Why can I see this through the paint?

(12 Posts)
Bigbongos123 Thu 15-Sep-16 09:30:53

First house buy. On edge about all the responsibility I've just taken on!

I've just realised I can see what basically looks like brick work (but like breeze block size) through the paint when the light hits it right.

Why ...? I'm almost too scared to ask this as we really don't have the budget to fix issues!

PenelopeFlintstone Thu 15-Sep-16 09:55:04

Sorry I don't get it. Why is it a problem? Do you mean you can see the bricks? Can you feel them with your hand too? Is it just painted breeze blocks?

cexuwaleozbu Thu 15-Sep-16 09:56:24

Where? Inside a room or exterior?

Bigbongos123 Thu 15-Sep-16 14:08:02

I've tried to zoom in and screenshot the pic I first noticed it on. However I noticed it when I visited last week in the living room.

Can you guys see what I mean? Is this normal? Have always rented new builds so am clueless.

VioletBam Thu 15-Sep-16 14:09:34

DH is a painter and says this is un plastered breeze block...is it in an extension?

Lack of plaster will cause damp and cold.

Bigbongos123 Thu 15-Sep-16 14:12:38

No it's a main bedroom!

PigletJohn Thu 15-Sep-16 14:33:28

I can't see it.

I will assume that it is plastered brickwork and you can just see the outline of the mortar joints. If it is unplastered you will feel the texture of the mortar and the blocks with your fingertips.

Most likely it is because the house was cold or damp when it was first painted. Pattern staining of walls often shows damp or dust marks because the mortar is colder than the blocks. Budget price or value paint in particular is very watery and poor at covering.

In which case, it will probably disappear when you repaint. A good tip, when trying to hide marks on the wall, is to apply a few coats of good-quality matt white (which is cheaper than colours) rather than ending up buying enough finish paint to put on six coats. You can buy Obliterating paint but it is more for stains.

Have a look at the other side of the wall to assure yourself there is no sign of damp. For example a badly-ventilated bathroom or a spilling gutter.

Bigbongos123 Thu 15-Sep-16 15:01:44

Hi pigletjohn!

The walls I've seen it on are exterior walls, so no rooms on the other side like bathrooms etc to account for. I'll have to have a feel of them. It's possible you can't see it as I've zoomed in too far, could I pop you a PM with the original pic incase it changes your opinion on it?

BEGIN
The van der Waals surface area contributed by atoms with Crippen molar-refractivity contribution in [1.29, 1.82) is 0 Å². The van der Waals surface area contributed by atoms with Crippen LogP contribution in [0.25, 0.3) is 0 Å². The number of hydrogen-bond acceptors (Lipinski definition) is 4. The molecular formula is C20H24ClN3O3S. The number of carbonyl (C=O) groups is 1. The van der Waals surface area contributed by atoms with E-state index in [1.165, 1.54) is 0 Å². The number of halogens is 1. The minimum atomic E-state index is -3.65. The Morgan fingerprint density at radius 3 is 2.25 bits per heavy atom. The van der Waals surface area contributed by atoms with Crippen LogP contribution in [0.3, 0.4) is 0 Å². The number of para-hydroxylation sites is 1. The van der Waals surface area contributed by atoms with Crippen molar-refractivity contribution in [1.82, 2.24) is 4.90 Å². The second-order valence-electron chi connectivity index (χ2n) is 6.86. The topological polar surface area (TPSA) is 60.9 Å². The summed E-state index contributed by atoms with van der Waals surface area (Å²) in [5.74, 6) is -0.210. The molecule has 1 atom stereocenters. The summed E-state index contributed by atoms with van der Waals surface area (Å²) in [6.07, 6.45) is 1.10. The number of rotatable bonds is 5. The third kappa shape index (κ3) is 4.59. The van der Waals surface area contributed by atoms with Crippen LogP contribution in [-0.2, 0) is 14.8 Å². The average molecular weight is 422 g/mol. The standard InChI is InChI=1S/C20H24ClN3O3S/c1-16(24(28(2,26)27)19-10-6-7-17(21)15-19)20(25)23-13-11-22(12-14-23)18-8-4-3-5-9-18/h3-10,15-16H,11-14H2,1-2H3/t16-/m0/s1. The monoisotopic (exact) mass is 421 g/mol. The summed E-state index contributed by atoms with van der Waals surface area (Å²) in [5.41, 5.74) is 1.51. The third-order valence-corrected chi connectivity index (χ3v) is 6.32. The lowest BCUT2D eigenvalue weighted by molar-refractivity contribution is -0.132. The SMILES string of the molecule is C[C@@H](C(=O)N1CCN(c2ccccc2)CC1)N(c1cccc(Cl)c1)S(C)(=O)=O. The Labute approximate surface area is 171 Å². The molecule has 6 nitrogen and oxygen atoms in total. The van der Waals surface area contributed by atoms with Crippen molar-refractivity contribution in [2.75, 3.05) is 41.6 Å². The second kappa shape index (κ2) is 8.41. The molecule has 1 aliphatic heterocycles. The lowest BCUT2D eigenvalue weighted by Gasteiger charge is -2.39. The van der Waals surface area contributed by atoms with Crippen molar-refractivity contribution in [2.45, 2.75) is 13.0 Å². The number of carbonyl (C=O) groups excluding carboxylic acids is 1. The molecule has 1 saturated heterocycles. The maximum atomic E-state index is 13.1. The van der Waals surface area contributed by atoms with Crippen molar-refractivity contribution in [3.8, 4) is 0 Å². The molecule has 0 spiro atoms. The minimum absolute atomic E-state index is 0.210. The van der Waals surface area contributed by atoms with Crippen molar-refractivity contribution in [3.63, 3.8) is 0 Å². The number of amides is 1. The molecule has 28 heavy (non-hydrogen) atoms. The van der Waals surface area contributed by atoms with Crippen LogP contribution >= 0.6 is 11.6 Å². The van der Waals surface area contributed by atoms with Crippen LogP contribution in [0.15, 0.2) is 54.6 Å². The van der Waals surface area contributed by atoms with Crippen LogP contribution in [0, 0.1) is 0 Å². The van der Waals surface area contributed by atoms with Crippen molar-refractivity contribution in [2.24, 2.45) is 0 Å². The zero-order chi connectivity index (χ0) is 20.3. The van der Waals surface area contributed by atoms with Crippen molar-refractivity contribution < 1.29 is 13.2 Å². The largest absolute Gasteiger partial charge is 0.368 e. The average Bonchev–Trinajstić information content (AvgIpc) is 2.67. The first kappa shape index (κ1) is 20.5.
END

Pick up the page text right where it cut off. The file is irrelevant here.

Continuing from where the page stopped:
I'm unsure when it was last decorated. Its probably been at least 5/6 years?!

PigletJohn Thu 15-Sep-16 15:27:50

external walls will be cooler, especially in winter, especially if they have no CWI. They may be damp if they have spilling gutters above, or if wet washing is draped indoors. Bedrooms tend to get humid, though this mostly shows as condensation on the windows, which should be the coldest surface.

It would be unusual to see pattern staining on an internal wall that had been repeatedly painted, unless the wall was rather cold or damp. In some cases extensions are build with thick blocks, no cavity, rendered outside, and the mortar bed might be more prone to cold and damp, though I don't remember seeing it.

Send me a pic if you have one.

Bigbongos123 Thu 15-Sep-16 16:15:38

Oh that's annoying, apparently we can't send pictures via PM! All guttering etc seemed absolutely fine, though we will have someone up there to clean and check it out for us just incase.

So it could be something or it could be nothing essentially? Will a painter and decorator know to look at it? We've got on dropping in day after completion next week.

Cherylene Thu 15-Sep-16 16:25:42

My next door neighbour had this on the wall between the kitchen/dining room and the garage. Our corresponding wall would have been between the sitting room and the garage but we did not have it.

Sorry - I never did understand why it happened. She wallpapered it before she moved and I wouldn't dare ask the new neighbours [innocent looking face]. I assume it must have been something to do with condensation and the wall drying out when it was new.

PigletJohn Thu 15-Sep-16 19:24:51

A decorator may go straight for an obliterating stain blocker to avoid the risk of being called back. Nothing wrong with that. Or he may recognise the problem when he inspects it.

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